The Webber Journal

Excuse me, Mr. Cagney


In 1947, before Bernie Webber made the heroic rescue portrayed in the movie “The Finest Hours,” he was assistant keeper of the Gay Head Light, and in a memoir written many years later, he recounts those early years.

In our fourth installment, Bernie answered a rescue call and made a gruesome discovery off the coast of Nomans Land. In this, the final installment, Bernie writes about the isolation of living in Gay Head in the ’40s, interspersed with a few brushes with celebrity.

Installment 5:

For some Coast Guardsmen, being stationed at Gay Head was depressing. There was a shortage of personnel, and time off from duty was almost nonexistent. A man might get one or two days off a month, but be restricted to the Island. To get to one of the more sizable towns that had stores and restaurants like Oak Bluffs, Edgartown, or Vineyard Haven, one would have to walk 20 miles or so, or try to thumb a ride. But there was a slim chance of getting picked up because there were so few cars on the road.

There were those who acted out their frustrations by knocking the edge off the cliff embankment out in front of the station, hoping to speed up the day that it would topple over into the waters below!

I bought my first car, a 1933 Chevrolet coupe, from a Gay Head Indian for $10. Seaman Jim Dodds had a 1936 Packard coupe. We worked out any frustrations we felt by racing over the local roads. I didn’t register mine, so once in awhile Dodds provided the way for some of us to get into town.

Chief Jack Grey did us one better. He had his own seaplane, and whenever he had a chance, he flew back and forth between his home on Block Island and Gay Head. He would land and take off from Menemsha Pond. He was also known to clue some of the swordfishing boats working the area of any swordfish sightings.

Chester Rich trapped muskrats, skinned and dried the hide, and sold them to Sears Roebuck for about a $1.50 apiece.

Joe Walsh from Oak Bluffs had his cats — about eight of them — to keep him company. At night up in the dormitory, the cats would all park in Joe’s bed purring up a storm. It would take a shoe thrown at Joe’s bunk to scatter the beasts for any of us to be able to get a little sleep.

Fifty years ago the Island hosted many prominent individuals that we came in contact with. I mean that literally, at least in the case of when I knocked down the famous actor James Cagney. It happened at the Dukes County Garage on a rainy summer’s day. I jumped out of a truck and hurriedly entered through the service entrance door, and bowled over the actor as he was kneeling down inspecting a car. I was dumbfounded, but Mr. Cagney was most gracious about the incident.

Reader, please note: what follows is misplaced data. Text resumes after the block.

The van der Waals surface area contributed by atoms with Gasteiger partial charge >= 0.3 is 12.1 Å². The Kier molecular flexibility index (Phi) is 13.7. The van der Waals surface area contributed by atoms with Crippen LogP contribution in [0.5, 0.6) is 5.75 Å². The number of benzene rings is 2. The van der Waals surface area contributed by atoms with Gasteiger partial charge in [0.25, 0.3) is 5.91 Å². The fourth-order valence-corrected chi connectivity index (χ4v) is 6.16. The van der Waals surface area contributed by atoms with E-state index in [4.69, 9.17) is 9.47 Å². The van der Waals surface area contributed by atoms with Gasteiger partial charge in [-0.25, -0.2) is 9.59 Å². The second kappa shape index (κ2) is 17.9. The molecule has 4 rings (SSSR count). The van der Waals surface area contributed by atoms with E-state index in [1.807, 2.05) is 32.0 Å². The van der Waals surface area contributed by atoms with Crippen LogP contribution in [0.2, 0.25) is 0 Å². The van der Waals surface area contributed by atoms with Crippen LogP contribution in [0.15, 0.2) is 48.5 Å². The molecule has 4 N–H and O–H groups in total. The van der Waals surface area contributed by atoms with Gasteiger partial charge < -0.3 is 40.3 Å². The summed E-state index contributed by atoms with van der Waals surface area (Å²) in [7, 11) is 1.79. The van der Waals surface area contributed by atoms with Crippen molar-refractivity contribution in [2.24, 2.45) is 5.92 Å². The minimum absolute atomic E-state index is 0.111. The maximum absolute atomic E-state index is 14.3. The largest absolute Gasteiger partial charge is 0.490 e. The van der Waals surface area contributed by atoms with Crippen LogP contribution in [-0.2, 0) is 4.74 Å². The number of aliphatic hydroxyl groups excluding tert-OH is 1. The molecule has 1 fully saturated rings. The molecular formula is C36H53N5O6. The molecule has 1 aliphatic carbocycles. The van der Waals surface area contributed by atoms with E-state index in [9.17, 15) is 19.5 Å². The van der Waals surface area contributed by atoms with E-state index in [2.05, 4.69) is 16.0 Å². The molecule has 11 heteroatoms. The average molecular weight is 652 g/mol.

Some of the Coast Guard boys had the privilege of being invited for tea at the home of Katharine Cornell, the famous stage star. Dressed in their best “bib-and-tuckers,” they attended the event and raved about it ever after to the less fortunate who weren’t invited.

Others said they had been picked up and given a ride by the famous movie star Betty Hutton when thumbing a ride between one town or another on the Island.

I was to leave Gay Head and Martha’s Vineyard Island in 1948, but would continue to have contact with the Island lighthouses for the next 30 years when sailing around the waters of Vineyard and Nantucket Sounds.

The Gay Head Lighthouse tower now stands alone, still maintaining its vigil, but it’s devoid of its beautiful giant French Fresnel lens, which was replaced by modern-day electric equipment.* Much of the charm is now missing from the lantern room where once, every bit of light was nurtured by the touch of a dedicated human keeper and where glass prisms sent out a powerful beam through the bull’s-eye lens.

The dwellings of the light keeper and his assistant, once nestled at the base of the tower, have been demolished; so too the structures at the neighboring Gay Head Lifeboat Station, which was replaced with a Coast Guard station that was loaded on a barge, and brought over from Cuttyhunk Island.

I am indeed privileged to have lived and served as a lighthouse keeper at Gay Head during its heyday.


We recently received this gracious note from Bernie’s daughter:


I have heard from several friends about your pieces on my father’s time spent on Martha’s Vineyard — very awesome! … It is wonderful to see that your paper found it interesting enough to publish; my dad would consider it an honor.

Thank you!

Pattie Webber Hamilton

* The Fresnel lens at the Gay Head Light guided mariners from 1856 to 1952.

Read Installment 1, installment 2 and installment 3, installment 4 as well as a letter from a “good buddy of Bernie.”